Now, ordinarily, the consumer would never face the risks of inhalation of Diacetyl; by the time you purchase anything containing this substances — say a package of microwave popcorn — the compound is saturated in the foodstuff you’re about to consume.

However, according to the Occupational Safety & Health Administration, Diacetyl when inhaled can, in rare cases, present health risks to the respiratory system of some mammals, including humans.

Quoting from the OSHA “Hazard Communication Guidance for Diacetyl and Food Flavorings Containing Diacetyl (Which you can read in full at this link ):

A number of employees exposed to FFCD have developed serious respiratory illness presenting with persistent dry cough, wheezing, shortness of breath upon exertion, and fixed airways obstruction on spirometry.  Several employees have been diagnosed with asthma or bronchiolitis obliterans.  Bronchiolitis obliterans occurs when small airways become inflamed and scarred, resulting in the thickening and narrowing of the airways.  The symptoms and airways obstruction range from mild to severe, and do not improve when the employee goes home or on vacation.  Because bronchiolitis obliterans is a rare disease, some employees may have been potentially misdiagnosed with asthma, bronchitis, emphysema, and/or pneumonia.  The loss of pulmonary function associated with severe bronchiolitis obliterans is permanent and some patients have been placed on lung transplant waiting lists.

The National Institute for Occupational Safety and Health (NIOSH) has, and continues to investigate, the occurrence of severe lung disease in employees at microwave popcorn packaging plants (NIOSH, 2003) and flavorings manufacturing facilities (Kanwal and Kullman, 2007).  NIOSH reported that medical tests of employees at microwave popcorn plants showed fixed airways obstruction, some cases consistent with bronchiolitis obliterans, and other respiratory illnesses such as occupational asthma.  NIOSH concluded that the lung diseases identified in these microwave popcorn plant employees were likely due to exposure to butter flavoring chemicals (NIOSH, 2003; Kanwal, et al., 2006).  NIOSH also described cases of fixed airways obstruction, including three cases consistent with bronchiolitis obliterans, among employees producing butter and vanilla flavorings containing Diacetyl at a flavorings manufacturing facility (Kanwal and Kullman, 2007).  NIOSH concluded that, in this facility, “[i]t is highly likely that exposures to Diacetyl contributed to the occurrence of severe fixed obstructive lung disease…”, but that the role of other flavoring chemicals was unknown (Kanwal and Kullman, 2007).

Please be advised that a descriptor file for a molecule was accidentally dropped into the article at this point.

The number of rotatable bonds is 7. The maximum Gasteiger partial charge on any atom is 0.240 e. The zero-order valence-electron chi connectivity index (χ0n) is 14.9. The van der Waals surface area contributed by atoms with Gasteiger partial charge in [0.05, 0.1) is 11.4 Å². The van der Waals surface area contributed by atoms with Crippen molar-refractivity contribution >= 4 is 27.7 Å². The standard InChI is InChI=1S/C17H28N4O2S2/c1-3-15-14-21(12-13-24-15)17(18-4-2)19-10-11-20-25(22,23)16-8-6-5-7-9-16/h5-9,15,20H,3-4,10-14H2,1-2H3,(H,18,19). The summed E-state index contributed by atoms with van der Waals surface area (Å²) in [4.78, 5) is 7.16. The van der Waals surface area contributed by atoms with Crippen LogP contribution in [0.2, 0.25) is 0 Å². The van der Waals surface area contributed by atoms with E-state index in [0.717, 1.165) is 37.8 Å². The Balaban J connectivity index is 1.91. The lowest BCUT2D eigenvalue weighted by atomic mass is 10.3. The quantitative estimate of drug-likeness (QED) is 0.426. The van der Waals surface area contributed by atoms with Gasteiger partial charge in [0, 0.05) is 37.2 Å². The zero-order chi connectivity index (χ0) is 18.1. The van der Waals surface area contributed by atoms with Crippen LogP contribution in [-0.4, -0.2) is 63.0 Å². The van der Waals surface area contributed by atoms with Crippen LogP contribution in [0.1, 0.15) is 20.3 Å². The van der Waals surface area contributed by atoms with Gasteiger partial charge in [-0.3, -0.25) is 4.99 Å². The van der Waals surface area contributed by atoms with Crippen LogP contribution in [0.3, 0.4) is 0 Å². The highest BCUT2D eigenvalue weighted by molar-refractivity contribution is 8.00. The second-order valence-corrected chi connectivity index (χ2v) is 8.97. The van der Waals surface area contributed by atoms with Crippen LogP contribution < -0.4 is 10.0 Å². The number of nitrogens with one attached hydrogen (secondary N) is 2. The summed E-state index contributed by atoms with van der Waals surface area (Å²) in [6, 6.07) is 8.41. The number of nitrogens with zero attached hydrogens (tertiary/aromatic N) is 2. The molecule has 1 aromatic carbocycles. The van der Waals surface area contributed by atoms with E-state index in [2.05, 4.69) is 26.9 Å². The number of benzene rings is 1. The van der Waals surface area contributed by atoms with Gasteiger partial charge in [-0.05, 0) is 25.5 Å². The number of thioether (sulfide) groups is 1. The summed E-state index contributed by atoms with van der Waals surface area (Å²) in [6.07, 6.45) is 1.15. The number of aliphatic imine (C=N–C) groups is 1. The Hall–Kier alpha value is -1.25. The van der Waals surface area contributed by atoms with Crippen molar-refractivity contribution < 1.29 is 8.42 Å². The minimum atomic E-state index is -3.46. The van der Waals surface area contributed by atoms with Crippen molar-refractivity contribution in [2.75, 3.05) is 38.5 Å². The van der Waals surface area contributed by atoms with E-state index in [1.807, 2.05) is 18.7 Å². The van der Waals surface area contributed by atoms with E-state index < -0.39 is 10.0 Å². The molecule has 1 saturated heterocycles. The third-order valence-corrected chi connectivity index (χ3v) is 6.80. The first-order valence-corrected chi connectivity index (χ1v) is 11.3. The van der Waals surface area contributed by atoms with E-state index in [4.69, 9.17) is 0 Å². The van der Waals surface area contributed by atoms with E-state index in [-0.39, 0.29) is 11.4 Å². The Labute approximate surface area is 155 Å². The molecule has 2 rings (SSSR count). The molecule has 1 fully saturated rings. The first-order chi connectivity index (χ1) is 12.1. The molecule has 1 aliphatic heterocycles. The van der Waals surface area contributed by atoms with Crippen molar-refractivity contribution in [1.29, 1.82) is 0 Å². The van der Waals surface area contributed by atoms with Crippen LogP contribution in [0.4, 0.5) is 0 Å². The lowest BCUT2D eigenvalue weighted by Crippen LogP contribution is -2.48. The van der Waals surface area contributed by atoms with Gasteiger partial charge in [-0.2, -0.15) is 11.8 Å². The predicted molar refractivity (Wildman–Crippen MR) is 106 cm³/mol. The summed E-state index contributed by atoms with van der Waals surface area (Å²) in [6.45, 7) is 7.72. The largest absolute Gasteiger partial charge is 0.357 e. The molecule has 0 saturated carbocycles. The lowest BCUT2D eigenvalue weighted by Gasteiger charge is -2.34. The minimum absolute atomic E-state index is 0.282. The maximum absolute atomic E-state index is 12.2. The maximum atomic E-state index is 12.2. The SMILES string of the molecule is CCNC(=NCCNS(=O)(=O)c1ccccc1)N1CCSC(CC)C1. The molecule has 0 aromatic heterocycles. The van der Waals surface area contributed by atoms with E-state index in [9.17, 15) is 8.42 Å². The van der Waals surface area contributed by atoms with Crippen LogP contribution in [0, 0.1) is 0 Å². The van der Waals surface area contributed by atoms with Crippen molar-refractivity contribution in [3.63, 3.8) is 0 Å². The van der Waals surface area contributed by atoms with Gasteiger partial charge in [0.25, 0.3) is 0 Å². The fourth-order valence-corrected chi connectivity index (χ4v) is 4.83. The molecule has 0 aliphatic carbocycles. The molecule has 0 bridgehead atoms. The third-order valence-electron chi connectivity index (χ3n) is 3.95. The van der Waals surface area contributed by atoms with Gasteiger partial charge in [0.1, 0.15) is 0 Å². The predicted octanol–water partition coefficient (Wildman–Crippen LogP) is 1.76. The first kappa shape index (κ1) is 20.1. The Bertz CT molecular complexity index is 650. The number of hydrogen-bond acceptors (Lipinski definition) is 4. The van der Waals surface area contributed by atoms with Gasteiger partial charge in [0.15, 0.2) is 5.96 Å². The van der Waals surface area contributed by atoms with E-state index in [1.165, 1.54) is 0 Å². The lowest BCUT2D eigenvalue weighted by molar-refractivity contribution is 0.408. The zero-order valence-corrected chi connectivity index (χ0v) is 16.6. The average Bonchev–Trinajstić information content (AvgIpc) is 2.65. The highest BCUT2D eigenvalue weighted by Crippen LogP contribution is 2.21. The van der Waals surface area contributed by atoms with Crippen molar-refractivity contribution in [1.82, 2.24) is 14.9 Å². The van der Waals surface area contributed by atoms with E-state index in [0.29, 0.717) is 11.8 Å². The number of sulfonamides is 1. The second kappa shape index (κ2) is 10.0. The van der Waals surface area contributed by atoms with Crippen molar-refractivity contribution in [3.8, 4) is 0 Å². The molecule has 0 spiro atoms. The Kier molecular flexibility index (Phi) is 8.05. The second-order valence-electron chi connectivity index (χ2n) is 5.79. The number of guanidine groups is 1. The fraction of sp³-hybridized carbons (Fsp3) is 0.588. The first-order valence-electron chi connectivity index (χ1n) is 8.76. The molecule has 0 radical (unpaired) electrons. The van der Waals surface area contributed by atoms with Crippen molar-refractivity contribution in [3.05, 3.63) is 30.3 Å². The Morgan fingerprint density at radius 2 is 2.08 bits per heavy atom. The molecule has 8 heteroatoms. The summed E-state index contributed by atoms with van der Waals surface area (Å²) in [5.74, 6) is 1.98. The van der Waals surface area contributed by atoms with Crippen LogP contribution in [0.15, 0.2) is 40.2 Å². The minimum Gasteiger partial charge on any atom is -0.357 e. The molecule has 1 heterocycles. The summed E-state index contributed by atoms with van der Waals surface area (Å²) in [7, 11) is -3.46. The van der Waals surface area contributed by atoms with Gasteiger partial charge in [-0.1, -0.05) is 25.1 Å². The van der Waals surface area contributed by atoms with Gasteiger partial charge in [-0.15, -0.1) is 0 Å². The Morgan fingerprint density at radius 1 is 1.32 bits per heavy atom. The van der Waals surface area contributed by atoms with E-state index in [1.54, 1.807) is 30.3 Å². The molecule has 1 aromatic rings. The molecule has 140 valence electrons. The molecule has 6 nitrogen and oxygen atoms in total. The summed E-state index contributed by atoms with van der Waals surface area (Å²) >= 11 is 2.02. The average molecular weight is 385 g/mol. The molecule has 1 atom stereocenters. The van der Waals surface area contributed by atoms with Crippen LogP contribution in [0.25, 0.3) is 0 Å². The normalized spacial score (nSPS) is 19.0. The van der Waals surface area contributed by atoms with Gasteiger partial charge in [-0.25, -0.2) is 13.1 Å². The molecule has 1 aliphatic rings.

NIOSH also reported that employees at microwave popcorn plants and a flavorings manufacturing facility experienced eye, nasal, and/or upper respiratory irritation and/or burns (NIOSH, 2003; Kanwal and Kullman, 2007).  In some cases, skin and eye burns have required medical treatment.  For more information about specific NIOSH Health Hazard Evaluations (HHE) regarding these chemicals, see

Recent studies have shown respiratory tract damage and death among rodents exposed to Diacetyl and butter flavorings containing Diacetyl.  Hubbs and co-investigators demonstrated in a preliminary study that exposure of rats to 198.4 ppm of Diacetyl for 6 hours caused necrosis of the nasal and tracheal epithelium (Hubbs, et al., 2004).  In another preliminary study, exposure of mice to 200 and 400 ppm Diacetyl via inhalation for 6 hours per day over 5 days caused death, acute necrotizing rhinitis, and erosive or necrotizing laryngitis (Morgan, 2006).  This same study also showed exposure of mice to 200 and 400 milligrams per kilogram (mg/kg) Diacetyl via oropharyngeal aspiration caused bronchiolar fibrosis and death.  Recent inhalation studies have demonstrated that exposure of rats to butter flavoring vapors containing high concentrations of Diacetyl (300 ppm) caused epithelial injury in the nasal passages and pulmonary airways (Hubbs, et al., 2002)

Now, there are a few things I would like you to understand about my perspective on what you just read.

First, the preceding deals with inhalation of the raw compound, undiluted. The potential risk you would face on inhaling a vapor containing comparatively minimal traces of this compound in eLiquid vapor form are, let me hedge my bets here, likely to be… well… comparatively minimal.

Second, we don’t know, at the time of this writing, at what concentrations this compound was found in the affected eLiquids.

Finally, what we do know, at the time of this writing, both from Mountain Oak Vapors’ public statement and from my communications with Steve Nair at Mountain Oak Vapors is that no presence of this compound in the affected eLiquids is acceptable to MOV.

Regardless of how minimal the risk is, they do not consider any level of risk to be acceptable. I’ll touch on that fact once more in the conclusion. For now, let’s move on to how the infiltration of Diacetyl is likely to occur.

How does Diacetyl find its way into eLiquids?